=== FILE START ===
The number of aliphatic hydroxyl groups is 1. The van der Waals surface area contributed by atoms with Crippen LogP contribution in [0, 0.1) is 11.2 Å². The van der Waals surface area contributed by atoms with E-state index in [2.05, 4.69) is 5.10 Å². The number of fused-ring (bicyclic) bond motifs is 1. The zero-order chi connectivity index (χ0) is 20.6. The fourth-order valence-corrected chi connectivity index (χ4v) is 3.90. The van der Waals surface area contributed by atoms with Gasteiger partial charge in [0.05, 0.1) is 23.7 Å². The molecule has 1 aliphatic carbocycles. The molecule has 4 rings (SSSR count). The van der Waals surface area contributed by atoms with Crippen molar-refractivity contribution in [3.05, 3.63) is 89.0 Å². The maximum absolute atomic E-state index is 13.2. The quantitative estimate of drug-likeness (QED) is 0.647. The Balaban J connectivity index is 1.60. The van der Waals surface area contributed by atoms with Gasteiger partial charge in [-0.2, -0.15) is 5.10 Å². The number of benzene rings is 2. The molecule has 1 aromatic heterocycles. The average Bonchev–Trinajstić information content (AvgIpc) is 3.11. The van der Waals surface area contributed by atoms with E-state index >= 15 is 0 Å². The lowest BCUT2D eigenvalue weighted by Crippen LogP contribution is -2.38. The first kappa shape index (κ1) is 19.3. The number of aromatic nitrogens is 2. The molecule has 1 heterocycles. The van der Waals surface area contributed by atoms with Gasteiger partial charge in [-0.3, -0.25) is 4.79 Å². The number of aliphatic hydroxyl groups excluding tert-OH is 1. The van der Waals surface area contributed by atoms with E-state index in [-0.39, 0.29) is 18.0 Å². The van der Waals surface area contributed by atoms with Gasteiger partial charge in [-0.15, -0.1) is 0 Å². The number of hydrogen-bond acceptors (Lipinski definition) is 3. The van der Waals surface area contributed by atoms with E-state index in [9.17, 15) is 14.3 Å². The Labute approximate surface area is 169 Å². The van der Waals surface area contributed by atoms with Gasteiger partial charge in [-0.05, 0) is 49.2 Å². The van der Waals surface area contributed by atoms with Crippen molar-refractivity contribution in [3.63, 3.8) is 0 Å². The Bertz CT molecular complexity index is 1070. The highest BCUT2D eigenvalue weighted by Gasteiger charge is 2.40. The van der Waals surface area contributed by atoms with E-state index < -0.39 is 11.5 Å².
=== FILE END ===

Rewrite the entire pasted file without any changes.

The number of aliphatic hydroxyl groups is 1. The van der Waals surface area contributed by atoms with Crippen LogP contribution in [0, 0.1) is 11.2 Å². The van der Waals surface area contributed by atoms with E-state index in [2.05, 4.69) is 5.10 Å². The number of fused-ring (bicyclic) bond motifs is 1. The zero-order chi connectivity index (χ0) is 20.6. The fourth-order valence-corrected chi connectivity index (χ4v) is 3.90. The van der Waals surface area contributed by atoms with Gasteiger partial charge in [0.05, 0.1) is 23.7 Å². The molecule has 1 aliphatic carbocycles. The molecule has 4 rings (SSSR count). The van der Waals surface area contributed by atoms with Crippen molar-refractivity contribution in [3.05, 3.63) is 89.0 Å². The maximum absolute atomic E-state index is 13.2. The quantitative estimate of drug-likeness (QED) is 0.647. The Balaban J connectivity index is 1.60. The van der Waals surface area contributed by atoms with Gasteiger partial charge in [-0.2, -0.15) is 5.10 Å². The number of benzene rings is 2. The molecule has 1 aromatic heterocycles. The average Bonchev–Trinajstić information content (AvgIpc) is 3.11. The van der Waals surface area contributed by atoms with E-state index >= 15 is 0 Å². The lowest BCUT2D eigenvalue weighted by Crippen LogP contribution is -2.38. The first kappa shape index (κ1) is 19.3. The number of aromatic nitrogens is 2. The molecule has 1 heterocycles. The van der Waals surface area contributed by atoms with Gasteiger partial charge in [-0.3, -0.25) is 4.79 Å². The number of aliphatic hydroxyl groups excluding tert-OH is 1. The van der Waals surface area contributed by atoms with E-state index in [-0.39, 0.29) is 18.0 Å². The van der Waals surface area contributed by atoms with Gasteiger partial charge in [-0.15, -0.1) is 0 Å². The number of hydrogen-bond acceptors (Lipinski definition) is 3. The van der Waals surface area contributed by atoms with E-state index in [9.17, 15) is 14.3 Å². The Labute approximate surface area is 169 Å². The van der Waals surface area contributed by atoms with Gasteiger partial charge in [-0.05, 0) is 49.2 Å². The van der Waals surface area contributed by atoms with Crippen molar-refractivity contribution in [3.63, 3.8) is 0 Å². The Bertz CT molecular complexity index is 1070. The highest BCUT2D eigenvalue weighted by Gasteiger charge is 2.40. The van der Waals surface area contributed by atoms with E-state index < -0.39 is 11.5 Å².